1. People have occasionally called me an indie music snob, which may not be entirely unfair. I find it worth noting, however, that I have been hopelessly addicted to Fall Out Boy’s From Under The Cork Tree ever since I picked it up way back in December. It’s some pretty straight-line alternative rock stuff, but their songs are original and catchier than hell. The album makes a great soundtrack for when you’re out snowboarding, or at any other point during your day when you need to be reminded that the whole point of life is to rock out and kick ass.

    There’s a business philosophy for you.

  2. There is a dismal season that takes place between winter and spring, a sprinter of sorts, and we are currently locked in its clutches. It is cold. It is cloudy. It is raining/snowing/sleeting/wintry-remixing. And it is grey. So grey. Anyone who claims there are shades of grey in the world obviously hasn’t spent a sprinter in Minnesota. There is only one shade of grey, and it is all grey.

  3. I’ve finalized our backpacking route for Yellowstone this summer. We’re going in at the Warm Creek trailhead, and emerging from the Wapiti Lake trailhead fourteen days later. Should be a blast. Just to prove to myself that we live in a different age, I flew over our entire route in Google Earth. A surprising amount of Yellowstone has been stitched together from high-res satellite photos, and it was pretty exiting to zoom in on all the mud pots and hot springs that we’ll soon be seeing/smelling/having-mud-fights-in.

  4. Chaco redid the soles on their sandals recently, and I got to try on a pair the other day. I was really nervous for this, as their old Terrano soles were so freakin’ great that I never thought there was anything they could do to improve them. I’ve lived in my Chacos ever since I got them in ‘02, and after a summer working at Ihduhapi, a summer working in the Gorge, and a summer guiding at Menogyn, they are ready to be retired. The soles have held up great but the straps are well-shredded, which is only fair considering how many miles I’ve gotten out of ‘em.

    Anywho, Chaco has replaced their Terrano sole with the Unaweep sole, which is a hybrid between the their rock-hopping and trail-hiking styles. And my verdict? As far as comfort goes, the Unaweep totally rocks. They’re lighter, flexier, and they conform much better to your natural stride than the Terrano. I don’t know how they’ll match up in durability, but if I do manage to grab a pair I’ll let you know in four years.

March 23, 2006


  1. I finally got around to picking up Firefly, if only to see what all the fuss was about. Imagine my surprise when I suddenly realized that it is one of my favorite shows of all time. When Lileks said that it was mash-up of sci-fi and western I thought he was being metaphorical, but lo and behold he was quite literal. There are spaceships and horses. Terraformed planets and six-shooters. Plasma rifles and cattle rustlers. There are hover cars and space stations and train-heists and deserts.

    That being said, the storyline totally revolves around the people in it, unique for sci-fi, which are usually so self-indulgent in special effects and cool-factors that they neglect to give any flesh and bone to their crew. Why develop a character when you can just blow him up? Anywho, Firefly? I love it. Love it, love it, love it. It reminds me of Cowboy Bebop, with that whole freelance ass-kicking mentality. Makes me want to go out and buy a handgun.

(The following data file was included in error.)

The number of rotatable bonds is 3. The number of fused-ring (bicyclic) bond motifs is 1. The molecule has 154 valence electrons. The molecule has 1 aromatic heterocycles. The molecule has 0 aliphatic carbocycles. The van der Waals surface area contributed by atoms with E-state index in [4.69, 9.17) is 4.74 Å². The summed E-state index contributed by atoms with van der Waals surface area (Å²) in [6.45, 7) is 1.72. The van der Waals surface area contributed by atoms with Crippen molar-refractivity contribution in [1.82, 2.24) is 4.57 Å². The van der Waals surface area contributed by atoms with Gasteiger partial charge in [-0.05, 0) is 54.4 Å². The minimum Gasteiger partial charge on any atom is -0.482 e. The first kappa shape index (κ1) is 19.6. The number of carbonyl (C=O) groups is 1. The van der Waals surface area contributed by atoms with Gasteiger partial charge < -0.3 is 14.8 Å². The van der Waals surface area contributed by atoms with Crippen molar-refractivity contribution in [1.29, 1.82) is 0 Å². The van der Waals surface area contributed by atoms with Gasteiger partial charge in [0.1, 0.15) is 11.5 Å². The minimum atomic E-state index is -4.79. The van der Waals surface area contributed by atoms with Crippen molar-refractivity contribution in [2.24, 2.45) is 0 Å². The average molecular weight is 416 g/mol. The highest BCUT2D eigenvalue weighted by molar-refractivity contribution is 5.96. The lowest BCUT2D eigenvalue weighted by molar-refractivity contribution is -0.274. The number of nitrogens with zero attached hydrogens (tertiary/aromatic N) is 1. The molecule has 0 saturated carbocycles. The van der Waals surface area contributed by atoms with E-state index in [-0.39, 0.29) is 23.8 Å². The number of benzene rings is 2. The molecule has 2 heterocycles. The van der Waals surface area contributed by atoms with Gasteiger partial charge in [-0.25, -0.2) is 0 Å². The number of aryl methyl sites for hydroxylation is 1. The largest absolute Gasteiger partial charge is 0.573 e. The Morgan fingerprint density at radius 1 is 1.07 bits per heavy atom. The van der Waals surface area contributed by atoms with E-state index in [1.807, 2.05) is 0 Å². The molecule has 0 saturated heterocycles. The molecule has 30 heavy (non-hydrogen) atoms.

2. Sufjan Stevens’ Come On Feel The Illinoise! is one of the most beautiful albums I’ve ever heard. The guy is a master of lyrics and composition. His songs are straight-up orchestral, regularly featuring strings and horns and flutes and english horns. I feel like I’ve known these songs my entire life, and only now am I finally hearing them. This album plucks a string within my soul, and it seriously resonates that deep.

  3. Jake Ingman is my new bestest buddy, and Shaun Inman’s most arch-nemesis. His hobbies include battling cockroaches, taking photographs of things, and four-wheeling through my neighborhood. We actually had a panel at this year’s SXSW, much to everyone’s surprise and dismay. He has a new website called Ready to Fail. Go wish him luck, and steal from him all hopes of obscurity that he currently harbors. Watch out, though, cuz the guy is brilliant. He could probably flay you with his mind.

  4. It’s official. I have my own tag on Flickr. Go witness the tragedy that is my own obscurity.

  5. Do you love fonts? Do you have fonts you love to hate? You might get a kick out of Copperplated, my latest attempt at cluttering up the internet with garbage. Don’t let me have all the fun; feel free to submit your own stuff, too.

  6. Hate JavaScript but love the Document Object Model? Me too! Pick up Jeremy Keith’s book DOM Scripting. Written for designers and other non-code affectionados, this book (and his panel at SXSW) was just the kick out the door I needed to begin tinkering with good JavaScript. Start writing scripts that are unobtrusive, degrade gracefully, and work in all modern browsers without the ugly hacks of yesterday. This book has already saved me a butt-load of time and frustration.

  7. I really need to start emptying out my gym bag immediately after I get back from the Y. Geez, that stuff is starting to fester.

March 23, 2006

in regards to sxsw, here we have a word or two

Okay, I’ve mostly recovered from SXSW. After a week straight of staying up until 2am (well, two weeks if you count SXSW) and putting in 14-hour workdays (which certainly wasn’t the case during SXSW), I’m finally on top of my large and neglected workload. By no stretch of the imagination I am currently involved in at least ten separate projects. My Basecamp account alone lists eight. I don’t know if the incredible self-discipline I shall learn from managing all these projects is the secret to success, but I do know that it is the secret to my current state of reality. Effective? I’ll let you know in June.